It was clear that Al was enjoying himself, occasionally talking with pilots over the intercom. Instead of a southerly flight back down the Hudson, air traffic control surprised us with a direct routing from the bridge over Central Park and the Brooklyn Bridge before entering the pattern at JFK. The captain later told us that this was extremely rare, and a few of us wondered what it looked like from the streets of New York.


Passing by Central Park heading north

After we parked, Sebastian asked Al to sign an info sheet that described the senior most employee at AA’s career progression. By this time, it wasn’t clear who had enjoyed the event more, Sebastian or Al.

I have to offer Kudos to American for commemorating such an accomplishment, not only of an airline employee, but for anyone who works for a living. Seventy years is nearly three full careers for most people.

And congratulations to Al, who says, “if you enjoy what you do, why stop?”

I couldn’t agree more.

Photos by the author and Nicolas Mace.

Cockpit Chronicles” takes you along on some of Kent’s trips as a captain on the MD-80 based in New York. Have any questions for Kent? Check out the “Cockpit Chronicles” Facebook page or follow Kent on Twitter @veryjr.

American workers protest, say company is blaming labor AgAAin

AmericanJust a couple weeks ago, American Airlines revealed its restructuring plan, proposing to lay off 13,000 employees, terminating pensions and shutting down its Alliance base in Dallas-Fort Worth. Worried about losing their jobs, American employees are protesting.

“I understand it somewhat,” 24-year mechanic Greg Cooke, one of 300 American workers protesting at DFW this week told Star-Telegram. “But I don’t want to have to move again just to put another four years in before I retire. I’m tired of them taking and asking off of the backs of the employees.”

Protesters including pilots and members of other unions, showing their support, marched in front the DFW terminal holding signs saying “Blaming Labor AgAAin.”

Workers believe the airline needs to pay its pensions and called for an end to the “corporate greed” of executive bonuses in previous years.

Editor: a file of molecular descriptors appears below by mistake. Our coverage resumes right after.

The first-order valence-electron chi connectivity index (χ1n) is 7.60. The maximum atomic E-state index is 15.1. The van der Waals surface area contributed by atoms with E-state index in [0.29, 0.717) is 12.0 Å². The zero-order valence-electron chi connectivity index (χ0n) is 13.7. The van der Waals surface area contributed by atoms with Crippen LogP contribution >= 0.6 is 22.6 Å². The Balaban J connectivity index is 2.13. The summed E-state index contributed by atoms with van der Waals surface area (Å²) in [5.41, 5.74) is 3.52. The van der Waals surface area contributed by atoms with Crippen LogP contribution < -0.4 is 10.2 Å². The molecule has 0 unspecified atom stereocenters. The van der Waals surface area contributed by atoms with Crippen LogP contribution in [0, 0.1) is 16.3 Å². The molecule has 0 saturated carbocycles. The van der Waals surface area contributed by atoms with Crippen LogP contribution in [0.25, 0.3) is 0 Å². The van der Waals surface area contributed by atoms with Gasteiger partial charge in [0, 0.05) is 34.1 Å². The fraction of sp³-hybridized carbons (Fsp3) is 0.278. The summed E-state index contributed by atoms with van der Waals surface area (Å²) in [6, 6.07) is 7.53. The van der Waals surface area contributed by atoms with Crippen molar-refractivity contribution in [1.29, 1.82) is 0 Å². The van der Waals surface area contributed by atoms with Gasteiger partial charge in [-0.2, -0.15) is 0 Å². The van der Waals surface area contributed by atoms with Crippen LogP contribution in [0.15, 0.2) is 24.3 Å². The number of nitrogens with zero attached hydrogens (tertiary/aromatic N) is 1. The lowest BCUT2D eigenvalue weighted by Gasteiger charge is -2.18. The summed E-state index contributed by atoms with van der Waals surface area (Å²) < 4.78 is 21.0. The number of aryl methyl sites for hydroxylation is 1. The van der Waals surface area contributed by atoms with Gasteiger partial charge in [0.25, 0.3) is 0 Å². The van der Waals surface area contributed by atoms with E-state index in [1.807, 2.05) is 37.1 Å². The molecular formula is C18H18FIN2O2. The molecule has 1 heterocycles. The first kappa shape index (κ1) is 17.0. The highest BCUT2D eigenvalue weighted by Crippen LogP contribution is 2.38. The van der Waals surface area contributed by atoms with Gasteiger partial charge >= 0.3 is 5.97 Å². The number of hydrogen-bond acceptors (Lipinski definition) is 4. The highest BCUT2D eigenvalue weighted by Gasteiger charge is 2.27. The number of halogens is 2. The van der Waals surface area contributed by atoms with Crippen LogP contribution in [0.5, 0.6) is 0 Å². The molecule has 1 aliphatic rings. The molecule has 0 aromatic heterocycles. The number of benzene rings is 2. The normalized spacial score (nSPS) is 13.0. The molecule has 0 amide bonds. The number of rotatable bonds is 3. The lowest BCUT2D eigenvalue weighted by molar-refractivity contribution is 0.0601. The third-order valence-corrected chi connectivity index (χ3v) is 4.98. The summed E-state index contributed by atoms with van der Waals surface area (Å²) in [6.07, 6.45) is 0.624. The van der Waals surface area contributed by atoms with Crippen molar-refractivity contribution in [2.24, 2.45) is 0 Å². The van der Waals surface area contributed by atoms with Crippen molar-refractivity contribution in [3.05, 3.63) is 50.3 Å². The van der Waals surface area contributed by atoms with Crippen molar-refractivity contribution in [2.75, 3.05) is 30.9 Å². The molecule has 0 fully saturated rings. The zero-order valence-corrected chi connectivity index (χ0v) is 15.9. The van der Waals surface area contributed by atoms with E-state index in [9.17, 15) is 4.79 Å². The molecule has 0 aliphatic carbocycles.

American, meeting now with union leaders, said that the restructuring process is difficult but necessary and will affect all employee groups, union and nonunion alike.

“We are meeting with representatives from each union to negotiate the changes needed to make us successful, and are focused on reaching consensual agreements in the next few weeks,” spokesman Bruce Hicks said. “Our goal is to exit as a growing, profitable company that preserves tens of thousands of jobs.”


Bankruptcy for American Airlines

Flickr photo by wbaiv

Bob Crandall thinks out loud, on topics you wouldn’t expect from a former airline president

As much as American Airlines employees loved to hate Bob Crandall, their outspoken President and Chairman in the ’80s and ’90s, many are now longing for the leadership he provided not just to AA, but the entire industry. At the time, he was the Steve Jobs of the airline world.

Credited with developing the first frequent flyer program in the airline industry and pioneering modern reservations systems using SABRE, Crandall changed the business forever.

Not one to turn away from the spotlight since his retirement in 1998, he has recently started a personal blog on economic and social issues called Bob Crandall Thinks…

His common sense approaches try to be apolitical in tone, although the titles of his posts, such as Myopia and its Consequence and Morons… or Something Better? are your first indication that he’s not worried about offending anyone. He says Americans are unable to grasp the realities of our economic situation and offers some insightful suggestions on how we can fix a number of problems such as Medicare, education, job creation and taxes.

If I didn’t know any better, Mr. Crandall appears to either be running for office or trying to influence some of our leaders. Judging from the comments on his blog, he appears to be resonating with most people. Read each of his posts and see if it doesn’t make sense to you. I think you’ll be surprised at refreshing approach to problems this former airline head has to say.

Is it time for Crandall to make a Steve Jobs type of return to the airline he loved so much?